Northern Ireland

David McNarry says expulsion from Ulster Unionist Party was personal

David McNarry
Image caption David McNarry said he would continue as an independent MLA

The Ulster Unionist Party assembly member David McNarry has said the decision to expel him from the party was "personal".

The Strangford MLA, who had been a member of the party since he was 15, was expelled last Tuesday.

The decision was taken by the party following a disciplinary committee investigation into complaints against Mr McNarry

Mr McNarry said he was hurt but would continue as an independent MLA.

Mr McNarry resigned the UUP Stormont whip in January after party leader Tom Elliot demoted him from the deputy chair of the education committee.

He also resigned from the party's assembly group, but remained a party member.

Mr McNarry's fall-out with Mr Elliot came after Mr McNarry gave an interview to the Belfast Telegraph detailing discussions between the UUP and DUP about unionist unity.

After Mike Nesbitt replaced Mr Elliot as party leader in March he said: "I cannot imagine any circumstances under which David McNarry would be back in the Ulster Unionist assembly group of MLAs when I have control of the whip."

The Strangford MLA was suspended from the Ulster Unionists for nine months at the end of March.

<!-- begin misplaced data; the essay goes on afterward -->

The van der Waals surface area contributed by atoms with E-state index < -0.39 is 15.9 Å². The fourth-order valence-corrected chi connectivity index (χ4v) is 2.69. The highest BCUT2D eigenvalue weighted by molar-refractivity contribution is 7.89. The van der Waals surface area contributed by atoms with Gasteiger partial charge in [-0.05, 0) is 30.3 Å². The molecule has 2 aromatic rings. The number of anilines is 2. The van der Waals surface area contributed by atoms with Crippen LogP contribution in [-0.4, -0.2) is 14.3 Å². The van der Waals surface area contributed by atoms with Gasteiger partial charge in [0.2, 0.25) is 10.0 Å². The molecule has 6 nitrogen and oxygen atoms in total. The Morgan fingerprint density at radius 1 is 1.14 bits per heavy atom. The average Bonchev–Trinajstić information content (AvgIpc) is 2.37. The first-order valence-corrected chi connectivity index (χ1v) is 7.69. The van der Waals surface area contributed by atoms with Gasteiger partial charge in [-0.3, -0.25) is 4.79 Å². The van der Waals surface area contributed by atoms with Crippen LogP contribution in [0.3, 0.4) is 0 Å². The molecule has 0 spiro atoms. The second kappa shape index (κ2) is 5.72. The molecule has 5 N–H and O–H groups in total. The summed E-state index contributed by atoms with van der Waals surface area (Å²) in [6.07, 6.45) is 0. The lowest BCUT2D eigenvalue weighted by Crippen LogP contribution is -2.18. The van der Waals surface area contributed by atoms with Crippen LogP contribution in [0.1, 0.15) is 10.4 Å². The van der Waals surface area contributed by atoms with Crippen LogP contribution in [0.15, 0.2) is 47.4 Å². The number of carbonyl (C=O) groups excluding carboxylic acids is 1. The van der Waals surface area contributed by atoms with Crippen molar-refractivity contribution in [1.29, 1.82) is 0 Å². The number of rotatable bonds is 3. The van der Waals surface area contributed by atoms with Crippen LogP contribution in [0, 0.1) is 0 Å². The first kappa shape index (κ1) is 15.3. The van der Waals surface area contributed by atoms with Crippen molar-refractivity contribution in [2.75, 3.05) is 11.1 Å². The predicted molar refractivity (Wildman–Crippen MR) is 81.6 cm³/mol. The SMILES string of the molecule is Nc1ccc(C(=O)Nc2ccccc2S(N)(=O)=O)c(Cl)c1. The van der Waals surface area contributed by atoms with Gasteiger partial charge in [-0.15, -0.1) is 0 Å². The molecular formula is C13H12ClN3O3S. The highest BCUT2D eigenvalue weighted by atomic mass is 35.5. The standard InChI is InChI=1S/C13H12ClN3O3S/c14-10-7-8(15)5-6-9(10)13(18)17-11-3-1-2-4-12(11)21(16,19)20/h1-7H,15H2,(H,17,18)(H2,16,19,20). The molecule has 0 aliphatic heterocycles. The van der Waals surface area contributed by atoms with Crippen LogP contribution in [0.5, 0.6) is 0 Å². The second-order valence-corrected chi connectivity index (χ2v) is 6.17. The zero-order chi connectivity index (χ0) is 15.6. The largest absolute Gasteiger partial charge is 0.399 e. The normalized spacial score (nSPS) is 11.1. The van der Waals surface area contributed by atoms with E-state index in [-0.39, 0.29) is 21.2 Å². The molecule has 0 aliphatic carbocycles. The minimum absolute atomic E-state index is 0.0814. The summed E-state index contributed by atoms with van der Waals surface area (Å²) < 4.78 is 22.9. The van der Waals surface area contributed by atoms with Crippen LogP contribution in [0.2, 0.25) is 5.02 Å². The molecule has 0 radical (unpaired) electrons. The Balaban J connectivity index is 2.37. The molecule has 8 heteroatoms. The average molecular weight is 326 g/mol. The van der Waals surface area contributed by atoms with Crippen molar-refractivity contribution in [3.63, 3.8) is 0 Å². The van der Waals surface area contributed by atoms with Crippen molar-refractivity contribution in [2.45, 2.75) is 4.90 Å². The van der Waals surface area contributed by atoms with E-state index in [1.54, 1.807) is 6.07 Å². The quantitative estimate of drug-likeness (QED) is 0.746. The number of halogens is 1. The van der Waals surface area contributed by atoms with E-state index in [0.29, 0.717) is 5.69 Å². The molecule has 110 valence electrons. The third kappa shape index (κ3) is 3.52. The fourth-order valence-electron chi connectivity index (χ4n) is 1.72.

Mr McNarry was away on holiday so only saw the letter detailing his expulsion when he collected his mail on Monday.


"It from Tom Fleming, chairman of the disciplinary committee," he said.

"Basically it said they had reviewed the complaint against me and they had found that the complaint was upheld and they used the word it was regrettable that I was expelled from the party."

Mr McNarry said it was "not the same party" that he had joined.

"There are many, many differences and I've got to be careful that what I say doesn't come across as sour grapes," he said.

"When I belonged and entered the Ulster Unionist party, it was a broad church party.

"Under this new leadership of Mike Nesbitt it seems that there's no room for unionists with traditional virtues like me.

"I'm hurt about it to be honest, but I'm tough enough because I have a job to do as an elected representative and I'll continue doing that job and this certainly won't prevent me."

He said he believed his expulsion was personal.

"The leader made it quite clear in assuming the leadership of the Ulster Unionist Party that there was no room for me," he said.

"I actually represent a decent sized viewpoint in the UUP and therefore if there is no room for me, I think other people might think there is no room for them either."

Mr McNarry said it was his understanding that certain other UUP members were under investigation in disciplinary measures.

In a statement released to the media last Tuesday, the UUP said: "We followed due process and arrived democratically at our decision" (to expel Mr McNarry from the party).

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